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Dark Art: Personal Effects    by J. C. Hutchins & Jordan Weisman order for
Dark Art
by J. C. Hutchins
Order:  USA  Can
Griffin, 2009 (2009)
* *   Reviewed by Hilary Williamson

Dark Art, by J.C. Hutchins and Jordan Weisman is the first in the Personal Effects interactive supernatural thriller series. It's interactive in that readers are provided with a book pocket filled with documentation - including ID cards, birth and death certificates, family photos, CIA and FBI documents, and so on - and encouraged to work on solving the mystery themselves. While not a graphic novel, the book is filled with atmospheric black and white drawings that help maintain the tale's momentum and noir feel.

Dark Art is narrated by the 'unusually invested' art therapist Zach Taylor, who has secrets and vulnerabilities in his past. Zach's controlling father Will is a District Attorney. Zach, who works at Brinkvale Psychiatric Hospital, is very close to his younger 'slang-slinging, living spring of a brother Lucas' and is in a strong relationship with his 'tattooed goddess, Rachael'.

As the story opens, he's asked to take on a tough and unusual case, that of suspected serial killer Martin Grace, 'a traveling salesman of death' whose blindness is believed to be psychosomatic. Though the police are convinced of Grace's guilt, he has airtight alibis for many of the twelve murders of which he is charged - and which he predicted in some detail. Zach is tasked with determining whether or not his patient is competent to stand trial. His own father is prosecuting the case - and has a personal stake in its outcome.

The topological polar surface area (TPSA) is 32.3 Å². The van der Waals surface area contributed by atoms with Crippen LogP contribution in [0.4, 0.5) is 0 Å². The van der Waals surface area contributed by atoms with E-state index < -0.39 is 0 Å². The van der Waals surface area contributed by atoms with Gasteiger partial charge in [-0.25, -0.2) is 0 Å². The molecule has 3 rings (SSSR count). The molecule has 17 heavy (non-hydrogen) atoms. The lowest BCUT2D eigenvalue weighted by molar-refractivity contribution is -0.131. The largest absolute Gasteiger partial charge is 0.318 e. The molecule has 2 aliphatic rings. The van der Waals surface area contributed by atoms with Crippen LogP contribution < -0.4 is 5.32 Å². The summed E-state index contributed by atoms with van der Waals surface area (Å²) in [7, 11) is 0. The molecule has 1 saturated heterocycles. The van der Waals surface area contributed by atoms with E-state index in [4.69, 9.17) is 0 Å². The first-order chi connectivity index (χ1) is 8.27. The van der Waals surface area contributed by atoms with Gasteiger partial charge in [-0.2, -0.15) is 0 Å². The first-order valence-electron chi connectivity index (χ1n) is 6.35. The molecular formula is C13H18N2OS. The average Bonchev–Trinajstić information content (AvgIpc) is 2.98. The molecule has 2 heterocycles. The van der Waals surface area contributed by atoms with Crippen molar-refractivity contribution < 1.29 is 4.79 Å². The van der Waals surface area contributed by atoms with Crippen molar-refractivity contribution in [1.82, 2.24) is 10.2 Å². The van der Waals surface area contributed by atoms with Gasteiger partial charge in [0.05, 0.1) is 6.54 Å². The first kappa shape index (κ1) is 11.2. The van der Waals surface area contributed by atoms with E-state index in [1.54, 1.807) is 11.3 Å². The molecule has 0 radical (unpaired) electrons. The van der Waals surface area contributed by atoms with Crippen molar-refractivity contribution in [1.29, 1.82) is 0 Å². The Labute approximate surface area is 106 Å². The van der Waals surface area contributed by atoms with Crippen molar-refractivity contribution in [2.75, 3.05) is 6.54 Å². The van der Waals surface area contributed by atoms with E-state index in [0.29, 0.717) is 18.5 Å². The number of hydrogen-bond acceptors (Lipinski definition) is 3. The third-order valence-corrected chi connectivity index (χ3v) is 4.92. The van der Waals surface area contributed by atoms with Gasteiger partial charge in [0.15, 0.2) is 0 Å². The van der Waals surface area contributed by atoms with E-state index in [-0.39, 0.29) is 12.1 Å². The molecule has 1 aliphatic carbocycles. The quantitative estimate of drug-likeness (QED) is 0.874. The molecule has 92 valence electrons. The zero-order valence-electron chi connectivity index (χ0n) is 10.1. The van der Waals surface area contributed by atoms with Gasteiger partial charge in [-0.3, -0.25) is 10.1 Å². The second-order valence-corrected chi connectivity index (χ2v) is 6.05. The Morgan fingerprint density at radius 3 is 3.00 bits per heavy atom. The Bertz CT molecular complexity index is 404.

There is a strong element of horror to this compelling, masterfully written story. Martin Grace, a subtle and skilled manipulator of those who come into his orbit, seems convinced that he's an 'unwitting psychic sniper' for some supernatural Dark Man. This resonates with a terror from Zach's past, when he watched his mother die. Zach gradually learns more about his own family history, and about the man who was jailed for his mother's murder. With help from Lucas and Rachael, he also digs out dark secrets from Grace's past as the story unfolds.

Is there really a Dark Man or is Grace able to mesmerize people close to him? Zach comes to a different conclusion than that of the legal system, but it leads to the same place, in a remarkably fitting conclusion to this horrific story. The writing is edgy and effective, the characters strong and lively, and readers are left to form their own conclusions - and to dig deeper by calling phone numbers and visiting online sites.

Though I find the notion of voyeuristic storytelling clever and innovative, I don't believe every reader will be sufficiently invested to follow the links offered. Fortunately the merits of the book make it a powerful read on its own. And certainly, if you enjoy horror, Dark Art is a must read.

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